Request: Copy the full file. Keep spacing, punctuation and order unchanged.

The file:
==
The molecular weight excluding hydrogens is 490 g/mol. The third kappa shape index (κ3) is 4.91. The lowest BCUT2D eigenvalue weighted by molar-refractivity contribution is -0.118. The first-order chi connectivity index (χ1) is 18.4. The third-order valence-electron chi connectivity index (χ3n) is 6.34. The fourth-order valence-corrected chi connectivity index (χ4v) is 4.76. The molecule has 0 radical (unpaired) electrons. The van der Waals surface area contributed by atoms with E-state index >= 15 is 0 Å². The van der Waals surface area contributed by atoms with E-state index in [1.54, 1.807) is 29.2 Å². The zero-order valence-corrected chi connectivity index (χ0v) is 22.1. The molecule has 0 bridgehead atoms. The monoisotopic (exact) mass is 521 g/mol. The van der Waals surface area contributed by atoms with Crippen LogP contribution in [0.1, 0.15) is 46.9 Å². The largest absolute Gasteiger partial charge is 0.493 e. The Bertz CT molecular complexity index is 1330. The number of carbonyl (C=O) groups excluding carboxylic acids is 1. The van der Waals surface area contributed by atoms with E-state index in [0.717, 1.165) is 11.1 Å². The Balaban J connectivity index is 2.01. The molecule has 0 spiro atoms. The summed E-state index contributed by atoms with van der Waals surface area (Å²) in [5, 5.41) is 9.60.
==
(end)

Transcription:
The molecular weight excluding hydrogens is 490 g/mol. The third kappa shape index (κ3) is 4.91. The lowest BCUT2D eigenvalue weighted by molar-refractivity contribution is -0.118. The first-order chi connectivity index (χ1) is 18.4. The third-order valence-electron chi connectivity index (χ3n) is 6.34. The fourth-order valence-corrected chi connectivity index (χ4v) is 4.76. The molecule has 0 radical (unpaired) electrons. The van der Waals surface area contributed by atoms with E-state index >= 15 is 0 Å². The van der Waals surface area contributed by atoms with E-state index in [1.54, 1.807) is 29.2 Å². The zero-order valence-corrected chi connectivity index (χ0v) is 22.1. The molecule has 0 bridgehead atoms. The monoisotopic (exact) mass is 521 g/mol. The van der Waals surface area contributed by atoms with Crippen LogP contribution in [0.1, 0.15) is 46.9 Å². The largest absolute Gasteiger partial charge is 0.493 e. The Bertz CT molecular complexity index is 1330. The number of carbonyl (C=O) groups excluding carboxylic acids is 1. The van der Waals surface area contributed by atoms with E-state index in [0.717, 1.165) is 11.1 Å². The Balaban J connectivity index is 2.01. The molecule has 0 spiro atoms. The summed E-state index contributed by atoms with van der Waals surface area (Å²) in [5, 5.41) is 9.60.